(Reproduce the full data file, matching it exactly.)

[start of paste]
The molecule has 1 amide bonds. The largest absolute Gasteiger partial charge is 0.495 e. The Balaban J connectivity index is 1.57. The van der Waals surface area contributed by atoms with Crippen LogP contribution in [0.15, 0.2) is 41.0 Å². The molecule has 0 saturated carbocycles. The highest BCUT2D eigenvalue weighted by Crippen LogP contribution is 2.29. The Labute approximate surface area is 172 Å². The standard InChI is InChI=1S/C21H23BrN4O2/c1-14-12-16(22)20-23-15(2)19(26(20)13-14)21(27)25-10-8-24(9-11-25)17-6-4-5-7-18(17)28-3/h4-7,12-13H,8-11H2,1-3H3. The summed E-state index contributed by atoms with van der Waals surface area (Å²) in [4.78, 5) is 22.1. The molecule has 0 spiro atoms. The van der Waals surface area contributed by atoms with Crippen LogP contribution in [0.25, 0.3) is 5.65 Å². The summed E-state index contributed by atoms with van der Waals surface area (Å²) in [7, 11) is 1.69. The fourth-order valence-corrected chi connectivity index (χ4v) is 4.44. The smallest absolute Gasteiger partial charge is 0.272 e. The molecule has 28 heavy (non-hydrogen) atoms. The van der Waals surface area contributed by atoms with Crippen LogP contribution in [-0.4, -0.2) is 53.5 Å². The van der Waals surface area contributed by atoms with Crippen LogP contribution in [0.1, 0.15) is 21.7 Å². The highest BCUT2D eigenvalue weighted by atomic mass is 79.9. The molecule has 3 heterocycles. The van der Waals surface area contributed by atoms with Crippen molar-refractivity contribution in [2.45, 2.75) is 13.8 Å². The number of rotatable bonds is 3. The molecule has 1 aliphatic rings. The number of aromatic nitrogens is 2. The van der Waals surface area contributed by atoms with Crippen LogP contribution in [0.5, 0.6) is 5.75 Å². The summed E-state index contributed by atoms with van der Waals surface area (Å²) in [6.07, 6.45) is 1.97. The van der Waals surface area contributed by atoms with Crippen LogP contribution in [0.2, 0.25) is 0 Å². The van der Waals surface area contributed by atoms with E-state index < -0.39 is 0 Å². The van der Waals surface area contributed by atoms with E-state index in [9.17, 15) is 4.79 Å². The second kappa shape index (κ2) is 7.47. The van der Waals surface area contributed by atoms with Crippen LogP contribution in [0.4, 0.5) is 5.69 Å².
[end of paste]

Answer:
The molecule has 1 amide bonds. The largest absolute Gasteiger partial charge is 0.495 e. The Balaban J connectivity index is 1.57. The van der Waals surface area contributed by atoms with Crippen LogP contribution in [0.15, 0.2) is 41.0 Å². The molecule has 0 saturated carbocycles. The highest BCUT2D eigenvalue weighted by Crippen LogP contribution is 2.29. The Labute approximate surface area is 172 Å². The standard InChI is InChI=1S/C21H23BrN4O2/c1-14-12-16(22)20-23-15(2)19(26(20)13-14)21(27)25-10-8-24(9-11-25)17-6-4-5-7-18(17)28-3/h4-7,12-13H,8-11H2,1-3H3. The summed E-state index contributed by atoms with van der Waals surface area (Å²) in [4.78, 5) is 22.1. The molecule has 0 spiro atoms. The van der Waals surface area contributed by atoms with Crippen LogP contribution in [0.25, 0.3) is 5.65 Å². The summed E-state index contributed by atoms with van der Waals surface area (Å²) in [7, 11) is 1.69. The fourth-order valence-corrected chi connectivity index (χ4v) is 4.44. The smallest absolute Gasteiger partial charge is 0.272 e. The molecule has 28 heavy (non-hydrogen) atoms. The van der Waals surface area contributed by atoms with Crippen LogP contribution in [-0.4, -0.2) is 53.5 Å². The van der Waals surface area contributed by atoms with Crippen LogP contribution in [0.1, 0.15) is 21.7 Å². The highest BCUT2D eigenvalue weighted by atomic mass is 79.9. The molecule has 3 heterocycles. The van der Waals surface area contributed by atoms with Crippen molar-refractivity contribution in [2.45, 2.75) is 13.8 Å². The number of rotatable bonds is 3. The molecule has 1 aliphatic rings. The number of aromatic nitrogens is 2. The van der Waals surface area contributed by atoms with Crippen LogP contribution in [0.5, 0.6) is 5.75 Å². The summed E-state index contributed by atoms with van der Waals surface area (Å²) in [6.07, 6.45) is 1.97. The van der Waals surface area contributed by atoms with Crippen LogP contribution in [0.2, 0.25) is 0 Å². The van der Waals surface area contributed by atoms with E-state index < -0.39 is 0 Å². The van der Waals surface area contributed by atoms with E-state index in [9.17, 15) is 4.79 Å². The second kappa shape index (κ2) is 7.47. The van der Waals surface area contributed by atoms with Crippen LogP contribution in [0.4, 0.5) is 5.69 Å².